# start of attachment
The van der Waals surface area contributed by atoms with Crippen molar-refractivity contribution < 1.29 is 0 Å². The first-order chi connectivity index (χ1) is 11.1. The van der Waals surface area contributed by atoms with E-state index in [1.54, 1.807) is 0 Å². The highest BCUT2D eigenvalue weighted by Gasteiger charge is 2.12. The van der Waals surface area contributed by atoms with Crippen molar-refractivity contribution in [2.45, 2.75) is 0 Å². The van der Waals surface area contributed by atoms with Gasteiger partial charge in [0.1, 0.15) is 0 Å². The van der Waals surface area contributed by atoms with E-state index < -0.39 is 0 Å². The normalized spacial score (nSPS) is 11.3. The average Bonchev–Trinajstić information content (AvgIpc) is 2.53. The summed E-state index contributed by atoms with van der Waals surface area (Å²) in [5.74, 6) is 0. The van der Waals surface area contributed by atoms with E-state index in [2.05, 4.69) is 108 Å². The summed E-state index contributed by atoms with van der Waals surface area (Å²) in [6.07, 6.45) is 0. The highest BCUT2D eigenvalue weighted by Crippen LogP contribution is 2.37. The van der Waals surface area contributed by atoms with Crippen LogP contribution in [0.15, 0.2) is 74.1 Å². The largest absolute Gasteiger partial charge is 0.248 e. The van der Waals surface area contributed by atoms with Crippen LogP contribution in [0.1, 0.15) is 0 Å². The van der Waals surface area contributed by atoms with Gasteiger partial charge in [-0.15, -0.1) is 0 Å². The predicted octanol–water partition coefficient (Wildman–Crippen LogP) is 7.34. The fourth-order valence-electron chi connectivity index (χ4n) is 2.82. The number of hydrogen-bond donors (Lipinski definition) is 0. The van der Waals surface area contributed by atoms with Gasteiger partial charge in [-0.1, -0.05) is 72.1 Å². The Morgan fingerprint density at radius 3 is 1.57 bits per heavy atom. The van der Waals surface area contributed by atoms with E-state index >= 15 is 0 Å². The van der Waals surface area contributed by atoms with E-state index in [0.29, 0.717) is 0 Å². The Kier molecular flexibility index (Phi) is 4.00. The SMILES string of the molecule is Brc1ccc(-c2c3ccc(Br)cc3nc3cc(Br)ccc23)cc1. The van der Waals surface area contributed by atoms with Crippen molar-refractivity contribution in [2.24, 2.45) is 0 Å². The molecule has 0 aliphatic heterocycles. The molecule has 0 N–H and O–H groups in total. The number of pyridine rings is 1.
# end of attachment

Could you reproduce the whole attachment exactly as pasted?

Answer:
The van der Waals surface area contributed by atoms with Crippen molar-refractivity contribution < 1.29 is 0 Å². The first-order chi connectivity index (χ1) is 11.1. The van der Waals surface area contributed by atoms with E-state index in [1.54, 1.807) is 0 Å². The highest BCUT2D eigenvalue weighted by Gasteiger charge is 2.12. The van der Waals surface area contributed by atoms with Crippen molar-refractivity contribution in [2.45, 2.75) is 0 Å². The van der Waals surface area contributed by atoms with Gasteiger partial charge in [0.1, 0.15) is 0 Å². The van der Waals surface area contributed by atoms with E-state index < -0.39 is 0 Å². The normalized spacial score (nSPS) is 11.3. The average Bonchev–Trinajstić information content (AvgIpc) is 2.53. The summed E-state index contributed by atoms with van der Waals surface area (Å²) in [5.74, 6) is 0. The van der Waals surface area contributed by atoms with E-state index in [2.05, 4.69) is 108 Å². The summed E-state index contributed by atoms with van der Waals surface area (Å²) in [6.07, 6.45) is 0. The highest BCUT2D eigenvalue weighted by Crippen LogP contribution is 2.37. The van der Waals surface area contributed by atoms with Crippen LogP contribution in [0.15, 0.2) is 74.1 Å². The largest absolute Gasteiger partial charge is 0.248 e. The van der Waals surface area contributed by atoms with Crippen LogP contribution in [0.1, 0.15) is 0 Å². The van der Waals surface area contributed by atoms with Gasteiger partial charge in [-0.15, -0.1) is 0 Å². The predicted octanol–water partition coefficient (Wildman–Crippen LogP) is 7.34. The fourth-order valence-electron chi connectivity index (χ4n) is 2.82. The number of hydrogen-bond donors (Lipinski definition) is 0. The van der Waals surface area contributed by atoms with Gasteiger partial charge in [-0.1, -0.05) is 72.1 Å². The Morgan fingerprint density at radius 3 is 1.57 bits per heavy atom. The van der Waals surface area contributed by atoms with E-state index >= 15 is 0 Å². The van der Waals surface area contributed by atoms with E-state index in [0.29, 0.717) is 0 Å². The Kier molecular flexibility index (Phi) is 4.00. The SMILES string of the molecule is Brc1ccc(-c2c3ccc(Br)cc3nc3cc(Br)ccc23)cc1. The van der Waals surface area contributed by atoms with Crippen molar-refractivity contribution in [2.24, 2.45) is 0 Å². The molecule has 0 aliphatic heterocycles. The molecule has 0 N–H and O–H groups in total. The number of pyridine rings is 1.